This San Francisco Earthquake cover (an envelope that has been sent through the post is called a cover by stamp collectors) was postmarked at 5 a.m. on April 18, 1906, and was franked by a horizontal pair of one cent Franklin stamps of the 1902-1903 regular issue series. The time shown on the postmark is significant because the earthquake was recorded as starting at 5:13 a.m. on April 18, 1906. Because of the timing and the condition of the cover it may be assumed that it was being processed in the post office during the earthquake and has become perhaps the earliest San Francisco earthquake cover known.
Mail that was in the post office during the earthquake and survived was later moved to one of San Francesco’s piers for safekeeping and evacuation by boat at the earliest possible opportunity. This cover eventually transited Long Island City, New York on April 25, 1906 and reached the destination post office, Englewood, New Jersey, also on that date.
The cover contained a letter written on the 17th of April by Metropolitan Opera star Bella Alten to a young lady in New Jersey using stationery from the Palace Hotel where she, Enrico Caruso, and most of the opera company stayed. The Palace Hotel built in 1875 was famous in its own right and became the hotel of choice for many of the rich and famous of the time including traveling royalty. As with most of this part of San Francisco, fire completely destroyed the Palace.
What makes this cover even more interesting is its association with some of the most well-known entertainers of the time, the artists of the Metropolitan Opera Company. The Company was in San Francisco for a series of performances at the Grand Opera House. The evening of the 17th was the opening night of the Company’s San Francisco engagement. Enrico Caruso sang the part of Don José in Bizet’s Carmen at the Mission Opera House. On the 18th, the company was scheduled to give a matinee performance of the Marriage of Figaro. Soprano Bella Alten was to perform the role for which she was famous, Cherubino.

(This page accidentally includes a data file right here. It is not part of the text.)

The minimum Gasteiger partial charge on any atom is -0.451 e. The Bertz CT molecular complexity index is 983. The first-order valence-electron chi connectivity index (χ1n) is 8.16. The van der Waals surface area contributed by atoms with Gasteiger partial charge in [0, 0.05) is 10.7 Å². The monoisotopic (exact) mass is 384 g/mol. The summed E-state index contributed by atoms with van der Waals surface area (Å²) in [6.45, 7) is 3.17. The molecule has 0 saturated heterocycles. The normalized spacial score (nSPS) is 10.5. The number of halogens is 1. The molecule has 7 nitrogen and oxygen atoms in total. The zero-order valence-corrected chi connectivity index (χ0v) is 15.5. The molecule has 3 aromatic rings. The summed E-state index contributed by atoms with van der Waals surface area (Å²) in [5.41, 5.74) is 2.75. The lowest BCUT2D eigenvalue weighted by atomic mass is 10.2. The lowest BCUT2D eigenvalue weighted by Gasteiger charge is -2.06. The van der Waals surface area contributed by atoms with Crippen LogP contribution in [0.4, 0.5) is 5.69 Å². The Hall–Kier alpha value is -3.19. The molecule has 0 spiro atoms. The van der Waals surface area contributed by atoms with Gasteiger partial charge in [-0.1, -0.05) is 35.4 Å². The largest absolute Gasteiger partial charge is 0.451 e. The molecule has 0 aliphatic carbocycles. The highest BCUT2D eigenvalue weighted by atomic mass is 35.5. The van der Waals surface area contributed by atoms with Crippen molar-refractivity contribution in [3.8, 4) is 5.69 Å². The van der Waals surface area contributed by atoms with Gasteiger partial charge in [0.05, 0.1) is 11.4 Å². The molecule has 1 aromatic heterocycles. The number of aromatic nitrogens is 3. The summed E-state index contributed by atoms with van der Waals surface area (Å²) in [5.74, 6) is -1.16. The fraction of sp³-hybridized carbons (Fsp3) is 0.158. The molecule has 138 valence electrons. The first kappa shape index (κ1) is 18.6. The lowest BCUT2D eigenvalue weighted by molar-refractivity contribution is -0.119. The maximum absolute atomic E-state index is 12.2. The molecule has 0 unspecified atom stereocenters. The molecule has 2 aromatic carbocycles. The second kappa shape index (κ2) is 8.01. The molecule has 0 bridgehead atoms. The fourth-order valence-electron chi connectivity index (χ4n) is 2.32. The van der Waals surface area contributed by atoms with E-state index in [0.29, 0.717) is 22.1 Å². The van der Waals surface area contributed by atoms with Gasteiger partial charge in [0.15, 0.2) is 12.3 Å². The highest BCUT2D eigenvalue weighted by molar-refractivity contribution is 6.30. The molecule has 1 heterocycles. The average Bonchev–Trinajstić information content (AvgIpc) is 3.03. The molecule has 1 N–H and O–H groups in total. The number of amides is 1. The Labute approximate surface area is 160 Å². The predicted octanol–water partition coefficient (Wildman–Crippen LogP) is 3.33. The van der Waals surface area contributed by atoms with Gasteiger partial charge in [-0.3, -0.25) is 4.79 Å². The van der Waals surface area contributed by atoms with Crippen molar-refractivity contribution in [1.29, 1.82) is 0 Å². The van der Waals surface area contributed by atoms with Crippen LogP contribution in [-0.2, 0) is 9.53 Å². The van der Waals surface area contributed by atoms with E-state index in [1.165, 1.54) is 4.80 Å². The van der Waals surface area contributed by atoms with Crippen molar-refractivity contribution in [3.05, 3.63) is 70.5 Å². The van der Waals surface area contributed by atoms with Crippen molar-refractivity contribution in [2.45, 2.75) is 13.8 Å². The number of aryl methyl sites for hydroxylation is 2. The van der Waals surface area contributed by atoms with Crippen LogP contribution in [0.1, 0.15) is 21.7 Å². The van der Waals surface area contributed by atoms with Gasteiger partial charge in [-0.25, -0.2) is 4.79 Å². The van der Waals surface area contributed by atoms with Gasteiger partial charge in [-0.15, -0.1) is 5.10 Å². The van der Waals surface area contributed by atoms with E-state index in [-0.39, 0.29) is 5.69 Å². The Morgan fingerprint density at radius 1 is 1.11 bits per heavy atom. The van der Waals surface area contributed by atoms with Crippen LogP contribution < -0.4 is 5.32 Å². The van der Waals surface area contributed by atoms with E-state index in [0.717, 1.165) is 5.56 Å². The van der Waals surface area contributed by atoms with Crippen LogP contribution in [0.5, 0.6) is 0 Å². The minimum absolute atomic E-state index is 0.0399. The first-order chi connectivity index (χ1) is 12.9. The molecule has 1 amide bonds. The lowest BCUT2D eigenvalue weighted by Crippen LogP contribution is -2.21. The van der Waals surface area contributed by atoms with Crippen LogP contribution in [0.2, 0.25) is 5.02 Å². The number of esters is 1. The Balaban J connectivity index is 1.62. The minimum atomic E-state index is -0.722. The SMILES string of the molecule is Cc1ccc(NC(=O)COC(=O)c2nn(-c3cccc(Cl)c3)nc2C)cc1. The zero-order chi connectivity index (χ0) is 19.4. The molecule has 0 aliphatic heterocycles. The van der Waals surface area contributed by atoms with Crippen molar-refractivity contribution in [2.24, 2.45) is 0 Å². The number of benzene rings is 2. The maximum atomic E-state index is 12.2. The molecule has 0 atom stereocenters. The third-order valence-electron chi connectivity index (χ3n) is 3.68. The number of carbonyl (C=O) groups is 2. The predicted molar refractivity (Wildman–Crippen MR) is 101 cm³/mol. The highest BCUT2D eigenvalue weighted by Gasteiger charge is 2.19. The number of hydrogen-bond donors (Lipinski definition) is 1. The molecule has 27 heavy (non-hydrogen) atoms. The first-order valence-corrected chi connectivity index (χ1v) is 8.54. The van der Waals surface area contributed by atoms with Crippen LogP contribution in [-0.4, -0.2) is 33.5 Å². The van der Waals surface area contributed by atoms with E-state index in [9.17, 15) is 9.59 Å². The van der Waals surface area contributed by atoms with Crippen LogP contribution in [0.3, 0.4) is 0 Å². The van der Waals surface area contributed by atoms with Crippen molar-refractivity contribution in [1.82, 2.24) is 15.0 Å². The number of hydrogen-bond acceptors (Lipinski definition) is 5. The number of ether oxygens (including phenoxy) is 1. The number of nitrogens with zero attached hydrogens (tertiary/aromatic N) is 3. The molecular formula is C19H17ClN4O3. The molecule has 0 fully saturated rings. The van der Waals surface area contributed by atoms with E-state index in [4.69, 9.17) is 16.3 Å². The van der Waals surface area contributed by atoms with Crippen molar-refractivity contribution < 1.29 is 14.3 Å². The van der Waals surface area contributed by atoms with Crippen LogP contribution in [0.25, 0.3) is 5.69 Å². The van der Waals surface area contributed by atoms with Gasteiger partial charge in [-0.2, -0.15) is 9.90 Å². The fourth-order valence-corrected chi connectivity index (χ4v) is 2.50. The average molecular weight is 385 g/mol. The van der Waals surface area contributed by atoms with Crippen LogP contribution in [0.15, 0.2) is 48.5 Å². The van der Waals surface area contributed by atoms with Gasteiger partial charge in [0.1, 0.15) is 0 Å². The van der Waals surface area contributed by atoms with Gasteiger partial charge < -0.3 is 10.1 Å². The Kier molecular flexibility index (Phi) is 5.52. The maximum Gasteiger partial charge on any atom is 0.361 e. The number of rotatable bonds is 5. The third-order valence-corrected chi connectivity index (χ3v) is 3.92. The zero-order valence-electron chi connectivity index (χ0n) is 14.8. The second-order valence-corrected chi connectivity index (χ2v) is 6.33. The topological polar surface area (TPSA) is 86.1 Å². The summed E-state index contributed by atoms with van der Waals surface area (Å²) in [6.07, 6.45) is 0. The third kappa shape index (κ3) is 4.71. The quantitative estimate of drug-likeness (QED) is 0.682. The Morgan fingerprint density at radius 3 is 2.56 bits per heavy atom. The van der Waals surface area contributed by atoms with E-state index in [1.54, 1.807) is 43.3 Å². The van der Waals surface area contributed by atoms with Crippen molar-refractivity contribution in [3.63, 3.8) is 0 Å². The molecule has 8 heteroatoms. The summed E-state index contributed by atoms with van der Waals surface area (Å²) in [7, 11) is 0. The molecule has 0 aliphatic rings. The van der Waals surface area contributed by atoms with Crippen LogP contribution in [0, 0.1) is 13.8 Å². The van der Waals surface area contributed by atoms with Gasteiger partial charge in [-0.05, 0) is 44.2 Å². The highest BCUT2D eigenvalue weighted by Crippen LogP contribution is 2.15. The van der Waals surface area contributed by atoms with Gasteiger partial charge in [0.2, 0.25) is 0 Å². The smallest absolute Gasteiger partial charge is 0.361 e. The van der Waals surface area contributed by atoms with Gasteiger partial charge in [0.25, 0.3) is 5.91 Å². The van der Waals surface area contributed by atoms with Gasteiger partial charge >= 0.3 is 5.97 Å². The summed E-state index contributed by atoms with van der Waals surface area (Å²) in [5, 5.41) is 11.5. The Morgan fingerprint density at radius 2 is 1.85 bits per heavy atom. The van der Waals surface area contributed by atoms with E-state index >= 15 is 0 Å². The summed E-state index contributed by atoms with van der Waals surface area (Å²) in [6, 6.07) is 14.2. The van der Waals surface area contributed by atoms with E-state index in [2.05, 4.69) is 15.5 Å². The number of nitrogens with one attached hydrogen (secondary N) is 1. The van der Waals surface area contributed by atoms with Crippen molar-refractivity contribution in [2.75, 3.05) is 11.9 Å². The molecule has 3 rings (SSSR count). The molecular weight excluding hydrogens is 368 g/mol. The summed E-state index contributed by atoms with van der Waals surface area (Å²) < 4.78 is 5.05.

This matinee never was performed. The earthquake and ensuing fire destroyed the Grand Opera House as well as the sets, costumes and instruments of the opera company.
There is another San Francisco earthquake cover in the museum collection that is featured as an Object Spotlight. Processed by the post office at 9 a.m. on April 24, 1906 the morning after the earthquake rescue phase was declared over and the restoration phase began. It is one of the earliest covers to be sent through the city’s reconstituted postal system.
Randy Stehle. "Auxiliary Markings - "BURNED OUT" in the 1906 San Francisco Earthquake & Fire,” La Posta 20, Dec-Jan, 1989-1990: 7-11.
Randy Stehle. "1906 San Francisco Earthquake and Fire - Recent Discoveries, Part 1." La Posta 32, 2001 Jun-Jul 2001: 47-51.
Arthur G. Fisk, Postmaster. “1906 Post Office Report,” San Francisco: April 26, 1906.
Sydney Tyler and Ralph Stockman Tarr. “San Francisco’s great disaster”, P. W. Ziegler and Co. Philadelphia, 1906. F869.S3T9 1906
Enrico Caruso and the 1906 Earthquake, The Virtual Museum of the City of San Francisco
Written by Marvin Murray
Assistant Curator of Philately
Smithsonian National Postal Museum